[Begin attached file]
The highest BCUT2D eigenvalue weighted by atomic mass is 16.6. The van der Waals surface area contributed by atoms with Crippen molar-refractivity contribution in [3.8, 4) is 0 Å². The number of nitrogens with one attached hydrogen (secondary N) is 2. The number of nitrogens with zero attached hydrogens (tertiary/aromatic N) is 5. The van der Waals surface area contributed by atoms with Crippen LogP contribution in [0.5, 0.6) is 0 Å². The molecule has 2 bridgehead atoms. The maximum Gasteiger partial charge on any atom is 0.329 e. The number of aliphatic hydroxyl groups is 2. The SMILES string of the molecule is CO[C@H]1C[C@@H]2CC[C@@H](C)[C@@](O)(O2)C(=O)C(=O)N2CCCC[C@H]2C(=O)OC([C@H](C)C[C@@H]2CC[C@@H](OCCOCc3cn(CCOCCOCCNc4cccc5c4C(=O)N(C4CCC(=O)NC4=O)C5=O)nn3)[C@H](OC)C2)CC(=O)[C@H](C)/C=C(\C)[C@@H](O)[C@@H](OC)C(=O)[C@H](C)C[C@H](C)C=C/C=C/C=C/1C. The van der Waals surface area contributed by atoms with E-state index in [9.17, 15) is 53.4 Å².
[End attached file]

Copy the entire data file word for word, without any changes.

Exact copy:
The highest BCUT2D eigenvalue weighted by atomic mass is 16.6. The van der Waals surface area contributed by atoms with Crippen molar-refractivity contribution in [3.8, 4) is 0 Å². The number of nitrogens with one attached hydrogen (secondary N) is 2. The number of nitrogens with zero attached hydrogens (tertiary/aromatic N) is 5. The van der Waals surface area contributed by atoms with Crippen LogP contribution in [0.5, 0.6) is 0 Å². The molecule has 2 bridgehead atoms. The maximum Gasteiger partial charge on any atom is 0.329 e. The number of aliphatic hydroxyl groups is 2. The SMILES string of the molecule is CO[C@H]1C[C@@H]2CC[C@@H](C)[C@@](O)(O2)C(=O)C(=O)N2CCCC[C@H]2C(=O)OC([C@H](C)C[C@@H]2CC[C@@H](OCCOCc3cn(CCOCCOCCNc4cccc5c4C(=O)N(C4CCC(=O)NC4=O)C5=O)nn3)[C@H](OC)C2)CC(=O)[C@H](C)/C=C(\C)[C@@H](O)[C@@H](OC)C(=O)[C@H](C)C[C@H](C)C=C/C=C/C=C/1C. The van der Waals surface area contributed by atoms with E-state index in [9.17, 15) is 53.4 Å².